It's certainly not the first destination to spring to mind when planning a beach holiday, but Saudi Arabia is preparing to develop its unspoiled islands into resorts in an attempt to boost visitor numbers.
Tourism authorities in the country have announced that 66 islands along the country's Red Sea coast are "ready for investment".
The Farasan Islands – between the port city of Jazan, Eritrea and Yemen – have been earmarked thanks to their clear blue seas, white sandy beaches and coral reefs.
Although basic facilities such as piers, toilets and umbrellas exist on the main three islands – Farasan, Sajid and Muharraq – authorities hope to see more development, including high-end accommodation.
Rustom Al-Kubaisi of the Saudi Commission for Tourism and National Heritage told London's Telegraph the country was hoping to attract luxury hotel developers to build "scuba diving, spa and resort facilities" on the three main islands.
"For the time being it is aimed at Saudis and expats," Mr Kubaisi said, but Western tourists might become a target "in the future".
Saudi Arabia's travel highlights
Developments could be worth up to 500 million Saudi rials ($187 million), with individual investments of 30-35 million, although no definite figures have been decided. Resort building should be underway within five years, Mr Kubaisi added.
Saudi Arabia has islands along both its Red Sea and Arabian Gulf coastlines. Most of them – some 1,150 – are in the Red Sea, and are surrounded by coral reefs, sandy beaches and mangroves.
"For the time being it is aimed at Saudis and expats, but maybe Western tourists in the future, why not."
Rustam Al-Kubaisi, head of the Jizan branch of the Saudi Commission for Tourism & National Heritage
The Farasan Islands are home to "rare coral reefs" and "nesting sea turtles and seabirds" can be spotted on its beaches, according to the Saudi Arabian tourist board. The archipelago is also home to an Ottoman castle, and the village of "Al Qassar", complete with palm oasis, and mangroves, and breeding populations of Arabian gazelles.
"Thousands of people" from "different parts of the world" visited the islands for the latest "Hareed fishing festival", which celebrates the parrot fish that congregate around the islands, according to Saudi news outlet Arab News.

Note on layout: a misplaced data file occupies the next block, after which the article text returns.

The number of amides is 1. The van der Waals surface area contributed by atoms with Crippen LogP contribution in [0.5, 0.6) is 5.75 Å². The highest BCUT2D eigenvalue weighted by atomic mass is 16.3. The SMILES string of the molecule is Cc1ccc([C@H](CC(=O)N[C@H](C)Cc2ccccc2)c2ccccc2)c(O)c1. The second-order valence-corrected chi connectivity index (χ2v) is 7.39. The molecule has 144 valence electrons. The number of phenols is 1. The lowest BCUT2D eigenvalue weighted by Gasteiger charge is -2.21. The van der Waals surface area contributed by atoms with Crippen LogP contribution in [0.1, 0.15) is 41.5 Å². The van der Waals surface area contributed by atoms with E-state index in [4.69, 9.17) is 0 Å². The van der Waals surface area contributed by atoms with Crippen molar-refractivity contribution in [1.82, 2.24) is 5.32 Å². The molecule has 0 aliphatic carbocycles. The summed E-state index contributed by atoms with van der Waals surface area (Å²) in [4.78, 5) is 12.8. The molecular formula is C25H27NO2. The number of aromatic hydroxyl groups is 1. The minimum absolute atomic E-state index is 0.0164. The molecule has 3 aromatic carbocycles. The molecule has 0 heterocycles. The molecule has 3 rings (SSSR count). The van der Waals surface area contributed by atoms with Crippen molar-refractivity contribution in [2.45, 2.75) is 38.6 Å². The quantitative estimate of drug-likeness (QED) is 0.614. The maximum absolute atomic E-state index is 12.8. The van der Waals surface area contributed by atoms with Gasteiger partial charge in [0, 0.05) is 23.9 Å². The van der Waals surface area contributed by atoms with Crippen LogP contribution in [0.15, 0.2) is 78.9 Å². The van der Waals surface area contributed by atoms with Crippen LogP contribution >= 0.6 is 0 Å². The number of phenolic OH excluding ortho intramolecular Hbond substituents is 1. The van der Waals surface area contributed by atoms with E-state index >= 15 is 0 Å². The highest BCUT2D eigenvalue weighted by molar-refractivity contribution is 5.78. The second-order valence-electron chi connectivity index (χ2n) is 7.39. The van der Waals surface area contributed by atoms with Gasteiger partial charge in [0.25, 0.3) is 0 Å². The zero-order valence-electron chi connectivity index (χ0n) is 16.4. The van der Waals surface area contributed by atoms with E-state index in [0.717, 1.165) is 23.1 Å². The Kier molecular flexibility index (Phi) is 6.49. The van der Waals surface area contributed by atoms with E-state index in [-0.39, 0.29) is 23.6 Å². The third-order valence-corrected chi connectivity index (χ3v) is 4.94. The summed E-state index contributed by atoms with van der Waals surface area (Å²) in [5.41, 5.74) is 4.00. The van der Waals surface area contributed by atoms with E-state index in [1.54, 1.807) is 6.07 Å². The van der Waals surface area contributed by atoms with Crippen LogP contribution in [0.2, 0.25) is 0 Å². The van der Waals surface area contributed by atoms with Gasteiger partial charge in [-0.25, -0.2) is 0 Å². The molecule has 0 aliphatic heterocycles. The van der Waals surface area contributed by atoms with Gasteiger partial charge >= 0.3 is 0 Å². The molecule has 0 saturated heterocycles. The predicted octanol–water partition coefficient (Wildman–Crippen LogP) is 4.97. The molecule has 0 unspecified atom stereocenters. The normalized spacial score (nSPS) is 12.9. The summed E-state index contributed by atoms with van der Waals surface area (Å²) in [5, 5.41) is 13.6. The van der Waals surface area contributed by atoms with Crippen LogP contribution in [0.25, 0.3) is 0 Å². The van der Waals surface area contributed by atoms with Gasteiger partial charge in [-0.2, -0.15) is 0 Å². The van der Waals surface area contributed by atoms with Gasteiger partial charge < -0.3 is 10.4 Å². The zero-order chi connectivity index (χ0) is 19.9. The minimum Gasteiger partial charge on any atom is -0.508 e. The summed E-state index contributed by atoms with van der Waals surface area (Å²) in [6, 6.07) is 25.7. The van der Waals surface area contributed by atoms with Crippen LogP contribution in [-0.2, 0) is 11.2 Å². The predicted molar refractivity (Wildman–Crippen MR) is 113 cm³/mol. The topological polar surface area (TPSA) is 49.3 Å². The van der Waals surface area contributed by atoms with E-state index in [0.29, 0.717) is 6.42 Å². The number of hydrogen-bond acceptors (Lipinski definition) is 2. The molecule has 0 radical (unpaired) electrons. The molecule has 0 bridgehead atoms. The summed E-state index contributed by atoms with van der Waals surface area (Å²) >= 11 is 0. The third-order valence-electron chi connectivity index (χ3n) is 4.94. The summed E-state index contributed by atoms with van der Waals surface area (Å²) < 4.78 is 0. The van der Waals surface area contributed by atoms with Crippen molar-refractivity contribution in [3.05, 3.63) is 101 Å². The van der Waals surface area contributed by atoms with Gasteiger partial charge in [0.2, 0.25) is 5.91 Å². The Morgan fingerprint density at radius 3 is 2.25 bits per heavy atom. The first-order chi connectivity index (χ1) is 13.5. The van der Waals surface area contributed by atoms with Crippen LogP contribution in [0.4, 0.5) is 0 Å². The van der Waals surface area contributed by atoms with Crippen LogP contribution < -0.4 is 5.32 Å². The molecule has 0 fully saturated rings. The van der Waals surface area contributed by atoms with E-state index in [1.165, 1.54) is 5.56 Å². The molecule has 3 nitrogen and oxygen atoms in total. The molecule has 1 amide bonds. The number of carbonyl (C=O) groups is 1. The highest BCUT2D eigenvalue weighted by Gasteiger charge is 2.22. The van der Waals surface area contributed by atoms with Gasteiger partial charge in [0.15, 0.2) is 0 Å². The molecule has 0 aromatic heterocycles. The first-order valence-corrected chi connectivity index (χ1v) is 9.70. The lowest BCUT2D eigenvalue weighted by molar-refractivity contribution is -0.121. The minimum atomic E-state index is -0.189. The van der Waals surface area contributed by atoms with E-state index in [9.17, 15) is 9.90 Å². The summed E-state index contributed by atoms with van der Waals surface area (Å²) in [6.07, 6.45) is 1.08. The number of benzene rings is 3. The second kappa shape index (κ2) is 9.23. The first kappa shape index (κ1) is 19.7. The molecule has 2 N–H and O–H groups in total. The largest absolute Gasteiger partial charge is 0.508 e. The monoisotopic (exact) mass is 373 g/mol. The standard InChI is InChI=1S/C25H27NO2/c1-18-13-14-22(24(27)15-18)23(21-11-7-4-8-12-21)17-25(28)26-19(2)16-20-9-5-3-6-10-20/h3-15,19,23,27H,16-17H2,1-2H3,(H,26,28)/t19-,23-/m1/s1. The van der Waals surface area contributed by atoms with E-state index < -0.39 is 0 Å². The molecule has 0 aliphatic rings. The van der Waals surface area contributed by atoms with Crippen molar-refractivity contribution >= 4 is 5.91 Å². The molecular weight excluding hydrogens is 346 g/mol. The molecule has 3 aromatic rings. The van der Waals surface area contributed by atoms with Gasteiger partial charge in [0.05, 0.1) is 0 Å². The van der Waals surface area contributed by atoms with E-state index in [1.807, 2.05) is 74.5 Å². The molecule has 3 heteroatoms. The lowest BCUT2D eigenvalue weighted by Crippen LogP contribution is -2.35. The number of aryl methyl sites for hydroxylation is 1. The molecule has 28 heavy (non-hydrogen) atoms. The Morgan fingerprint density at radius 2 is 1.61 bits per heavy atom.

The islands are accessed by two ferries that depart daily from the port city of Jizan, 50km away. There is currently one hotel, Farasan Coral Resort, on the main island. It boasts of "luxuriously furnished executive suites" and "elegant design."
Mr Kubaisi said that scuba diving could be a large part of the Farasan Islands development, as the country was already seeing water sports fans from other parts of the Gulf visit to explore its untouched reefs along its two long coastlines.
He said women were allowed to scuba dive without restrictions and that although it was only men coming from abroad for underwater sports at present, women "in families" were welcome.
Restrictions on female travellers represent one of the disincentives around visiting Saudi Arabia.
Women must be accompanied by a male guardian when travelling. The British Foreign Office and the Australian government's Smart Traveller advice site say that female visitors must be met by their sponsors on arrival or "may face delays before being allowed to enter the country or to continue on other flights."
They are required to wear the black cloak known as an abaya and a hijab (headscarf) at all times in public.
Australians must obtain a visa before travelling to Saudi Arabia.
Other travellers may be put off by the country's abysmal human rights record: according to Human Rights Watch, Saudi Arabia carried out 158 executions last year and "authorities continued to arbitrarily arrest, try, and convict peaceful dissidents." The country has also been criticised for its bombing campaign in Yemen, which is aimed at Houthi rebels but in which civilians have reportedly been killed.
Saudi Arabia has been attempting to bolster tourism as oil resources diminish and revenues tumble.
Prince Sultan bin Salman said this month that "national heritage" could be among the "economic alternatives" to the black gold upon which the kingdom's wealth has been built.
"I have been emphasizing that the national heritage, namely the urban heritage, could be amongst the economic alternatives that contribute to the diversity of economic resources and job opportunities in the region. That is because "the urban heritage represents inexhaustible oil wells," he said.
The vast majority of tourists who visit Saudi Arabia are Muslims making the pilgrimage to Mecca, the holiest city in Islam. World Bank figures for 2013 – the latest year available – show 13 million tourists visited the country.
Other coastal resorts already exist in the Kingdom, which is better known for its hard line interpretation of Sunni Islam than for beach holidays. The Mövenpick group has an "exclusive for families" beach resort at Al Khobar on the Arabian Gulf coast and Le Meridien has a hotel in the "stunning seaside oasis" of the city of Al Khodar.
On land, the main attractions include the rock-cut tombs at Maiden Saleh - a caravan stopping point on the route to Petra in Jordan in the era of the Nabateans - and the Hejaz railway route.
The British Foreign Office currently deems Jizan off-limits as it is close to the border with Yemen, but there are no restrictions on travel to the Farasan Islands. British authorities make general warnings about sea vessels being targets for piracy and terrorism.
The Telegraph, London
See also: Why you should visit a Muslim country